A Move to List Robert Morris’ Untitled Earthwork (Johnson Pit #30) in the National Register of Historic Places
Work is underway to nominate Robert Morris’ Untitled Earthwork (Johnson Pit #30), in SeaTac, Washington, to the National Register of Historic Places. The earthwork was the first publicly funded project in the country to reclaim an industrially-abused site with art. Morris’ design was commissioned and built on the site of a surplus county gravel pit as part of the 1979 symposium, Earthworks: Land Reclamation as Sculpture, a collaboration between the King County Arts Commission and the Department of Public Works. The project expressed a new direction for the role of art in public infrastructure while continuing the Pacific Northwest’s tradition of marrying its environmental ethos with design. The nomination is seeking a designation of exceptional significance since the site is less than 50 years old.
The earthwork was featured in The Cultural Landscspe Foundation's (TCLF) 2014 Landslide: Art and the Landscape as one of eleven land-based art sites that are under threat. The Washington Trust for Historic Preservation listed the site on its Most Endangered Historic Properties List in 2015. The site has long attracted illegal dumping, including abandoned cars and furniture within the past year. A high water table at the bottom of the earthwork results in fast-growing volunteer vegetation that requires regular clearing. Residential development continues to encroach on the earthwork and the formerly agricultural valley, making the hillside open space even more precious. As part of the King County Public Art Collection, the earthwork continues to be maintained by 4Culture, the county’s cultural services agency, and underwent major renovations in 1994 to minimize degradation from erosion and visitor access, under the direction of Morris. The renovations added a perimeter trail, wooden stair sets, and replaced the original blackened tree stumps with new timber. In 2018, 4Culture rebuilt the retaining wall at the edge of the parking lot, restored a bench and bridge, and upgraded the trail and stairs with new gravel and timber. Despite maintenance challenges, the work today is intact and Morris’ original design shines through.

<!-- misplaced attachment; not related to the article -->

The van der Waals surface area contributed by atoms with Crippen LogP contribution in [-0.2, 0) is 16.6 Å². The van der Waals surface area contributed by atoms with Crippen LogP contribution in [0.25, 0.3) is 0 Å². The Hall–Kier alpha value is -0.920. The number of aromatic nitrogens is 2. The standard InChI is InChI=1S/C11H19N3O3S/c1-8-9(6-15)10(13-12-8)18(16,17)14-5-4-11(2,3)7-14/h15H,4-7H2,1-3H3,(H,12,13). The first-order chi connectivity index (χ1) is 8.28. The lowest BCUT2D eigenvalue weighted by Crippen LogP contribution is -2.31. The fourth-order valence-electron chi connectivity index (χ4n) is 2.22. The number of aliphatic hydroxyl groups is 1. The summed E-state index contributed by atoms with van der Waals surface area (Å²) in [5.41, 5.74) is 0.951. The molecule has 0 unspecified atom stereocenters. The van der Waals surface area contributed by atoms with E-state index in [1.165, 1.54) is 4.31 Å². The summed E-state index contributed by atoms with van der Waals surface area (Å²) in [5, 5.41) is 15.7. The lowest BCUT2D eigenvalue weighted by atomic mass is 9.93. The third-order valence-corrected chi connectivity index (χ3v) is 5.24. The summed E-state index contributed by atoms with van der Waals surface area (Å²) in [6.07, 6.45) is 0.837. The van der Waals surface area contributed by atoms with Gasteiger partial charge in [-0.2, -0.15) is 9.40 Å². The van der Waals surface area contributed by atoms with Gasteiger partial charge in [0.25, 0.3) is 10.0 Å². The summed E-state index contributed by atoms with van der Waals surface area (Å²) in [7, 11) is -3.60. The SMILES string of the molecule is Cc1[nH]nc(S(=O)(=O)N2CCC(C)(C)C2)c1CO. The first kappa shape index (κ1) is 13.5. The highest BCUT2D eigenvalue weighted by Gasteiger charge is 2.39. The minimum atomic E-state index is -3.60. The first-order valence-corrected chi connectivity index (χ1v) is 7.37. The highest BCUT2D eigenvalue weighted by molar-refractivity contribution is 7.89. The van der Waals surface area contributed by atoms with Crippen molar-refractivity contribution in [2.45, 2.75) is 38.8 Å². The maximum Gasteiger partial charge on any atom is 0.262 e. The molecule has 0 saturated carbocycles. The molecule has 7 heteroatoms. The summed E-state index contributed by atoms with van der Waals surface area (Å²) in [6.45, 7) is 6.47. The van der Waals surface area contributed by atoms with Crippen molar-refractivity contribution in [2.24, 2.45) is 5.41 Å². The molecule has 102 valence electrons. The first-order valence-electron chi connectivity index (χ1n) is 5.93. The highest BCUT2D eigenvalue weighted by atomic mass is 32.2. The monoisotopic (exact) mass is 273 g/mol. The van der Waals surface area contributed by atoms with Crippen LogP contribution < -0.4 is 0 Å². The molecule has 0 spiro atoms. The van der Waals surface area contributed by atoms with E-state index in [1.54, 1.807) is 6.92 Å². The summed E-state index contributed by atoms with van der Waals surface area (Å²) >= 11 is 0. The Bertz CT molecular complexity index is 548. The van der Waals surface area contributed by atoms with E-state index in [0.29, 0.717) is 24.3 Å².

Listing the earthwork on the National Register will bring additional attention to the site’s preservation needs and solidify a sense of pride in the pioneering project. Located just 10 miles south of Seattle, the site is one of few monumental earthworks so close to a major urban center, making it more accessible than many other major Land Art projects. You can help support the nomination effort by submitting a letter of support to Kelly Pajek, 4Culture’s Director of Public Art, Kelly.Pajek@4culture.org. You can also donate to the site’s maintenance fund through 4Culture’s Public Art program.